Once we start listing our blessings, it gets tough to stop. It is too easy to focus on where we lack, or where we come up short. Basically, all advertising focuses on telling you that you need this product in order to be happy. It’s not enough to think about our gratitude, we need to write them out.

  • Keep a Gratitude Jar- 

On our dining room table, we have a jar that fills up with small pieces of paper from the week. We express our gratitude for someone in the house when they do something we are thankful for. We can be in poor moods to begin, but at the end, our outlook has changed. That’s why an attitude of gratitude is a myth. 

  • Change the way you treat somebody- 

Want to change the way you feel about somebody, change the way you treat them. This is difficult if you have anger or resentment toward someone, so start small, send a message, email, or ask them a different question.

  • Forget the weather- 

We could have a cold, brutal winter and not after a month of warming up, people will start complaining about how it’s too hot.


A simple action step is to find the benefit in the weather, no matter the condition. I’ve trained my family that we are mudders. We LOVE the poor weather because we play better. 

  • Pray and if that doesn’t work, Pray again- 

There are three kinds of prayer, 1. God- Help Me! 2. God- Give Me! and 3. God- Use Me.

Prayer is an action. Pray as if God has already given you the gift that you want, give thanks for that, and ask God to help you help others. God, Thank you for the patience that you have given me so I can be a good father and husband. 

  • Find The GOOD-

Basically, here’s the way to approach all challenges and obstacles. Another reason why an attitude of gratitude is a myth. Check out the video by GOOD by Jocko

attitude of gratitude is a myth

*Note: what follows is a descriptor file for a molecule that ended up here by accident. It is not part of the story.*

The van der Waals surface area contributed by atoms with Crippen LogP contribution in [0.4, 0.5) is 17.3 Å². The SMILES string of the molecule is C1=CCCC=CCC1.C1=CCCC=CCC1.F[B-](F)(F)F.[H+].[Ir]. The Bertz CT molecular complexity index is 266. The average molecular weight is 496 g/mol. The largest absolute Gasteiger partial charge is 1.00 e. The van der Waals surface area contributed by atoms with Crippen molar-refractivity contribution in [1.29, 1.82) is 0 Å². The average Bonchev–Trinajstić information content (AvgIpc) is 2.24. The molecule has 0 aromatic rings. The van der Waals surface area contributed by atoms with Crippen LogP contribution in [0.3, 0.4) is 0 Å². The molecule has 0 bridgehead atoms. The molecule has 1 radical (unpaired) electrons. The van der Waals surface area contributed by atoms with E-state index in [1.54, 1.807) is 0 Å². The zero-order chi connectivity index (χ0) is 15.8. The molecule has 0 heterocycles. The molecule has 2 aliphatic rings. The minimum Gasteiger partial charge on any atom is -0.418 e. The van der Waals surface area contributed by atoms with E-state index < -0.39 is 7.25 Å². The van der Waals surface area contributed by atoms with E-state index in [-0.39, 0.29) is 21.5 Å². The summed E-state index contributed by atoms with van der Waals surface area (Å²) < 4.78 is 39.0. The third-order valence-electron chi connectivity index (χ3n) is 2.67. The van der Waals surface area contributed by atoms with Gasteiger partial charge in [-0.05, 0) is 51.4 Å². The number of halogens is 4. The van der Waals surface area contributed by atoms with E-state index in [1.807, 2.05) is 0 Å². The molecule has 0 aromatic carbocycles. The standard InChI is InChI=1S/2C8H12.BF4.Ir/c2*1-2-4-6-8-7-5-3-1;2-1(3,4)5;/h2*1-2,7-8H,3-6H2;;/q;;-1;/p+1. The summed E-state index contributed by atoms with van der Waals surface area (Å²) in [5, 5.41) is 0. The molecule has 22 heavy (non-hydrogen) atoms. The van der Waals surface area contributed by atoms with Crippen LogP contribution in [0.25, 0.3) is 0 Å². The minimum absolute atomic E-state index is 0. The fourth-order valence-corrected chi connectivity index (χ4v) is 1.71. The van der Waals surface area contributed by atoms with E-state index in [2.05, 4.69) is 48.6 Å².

Dr. Rob Bell is a Sport Psychology Coach. His company DRB & associates is based in Indianapolis.  Some clients have included: University of Notre Dame, Marriott, and Walgreens. Check out the most recent books on Mental Toughness- 

Are We Testing OR Training Mental Toughness? 


On a run the other day, I passed two people and asked them for what race that they were training. She said a half-marathon, but hedged her statement with, “as soon as I can get through my speed work.”

I gave her unsolicited advice and told her she was ready and just to sign up that night instead.

I’m not sure she agreed. I felt like an idiot so I ran faster.

She was basically doing what we all do. She was testing herself for the race instead of training for the race. She was playing the if/then game. If her runs were good enough, then she would sign up.

Testing, testing, 1…2…3…

We test the microphone. Bands do a sound check. Plays and weddings have rehearsals. The difference is that they’ve committed to the event, they are preparing. Imagine instead if a band did a sound check weeks before the event and only if that went well, then they would do the gig. However, that’s often what we do.

Teachers in school don’t give a test and then prepare you later. That’s what life does, life gives you the test first and then the lesson comes after.

When we test ourselves, we are operating under the mentality of, “Am I good enough right now?” or “If today was the event, would I be ready?”

Testing ourselves is brutally flawed thinking and it adds undue stress. The flawed thinking is that the event isn’t here yet, so while it would it be nice if we were ready, we don’t have to be. When we are testing ourselves, we are also in constant comparing mode, comparing ourselves to our future and ideal self, the one that is near perfect. Comparing ourselves to our future self also means taking us out of the moment, which is dangerous.

There’s a difference between training ourselves as opposed to testing ourselves for an event. This small shift makes a huge impact on training mental toughness.

Instead, when we are training ourselves instead of testing ourselves, our mindset changes. When we train, we no longer evaluate if we are ready, but approach it more as if “what do I need to work on?” Yes, we will still think about the event and compare ourselves, but now there is a context and a backdrop. Instead of testing ourselves, we are now training mental toughness.

We operate in training mode by first recognizing when we actually need to be ready. A poor training session can then be learned from because the event isn’t here yet, so we are still preparing. We are training ourselves. We are also training mental toughness by staying in the moment and not thinking too far ahead, which again adds undue stress.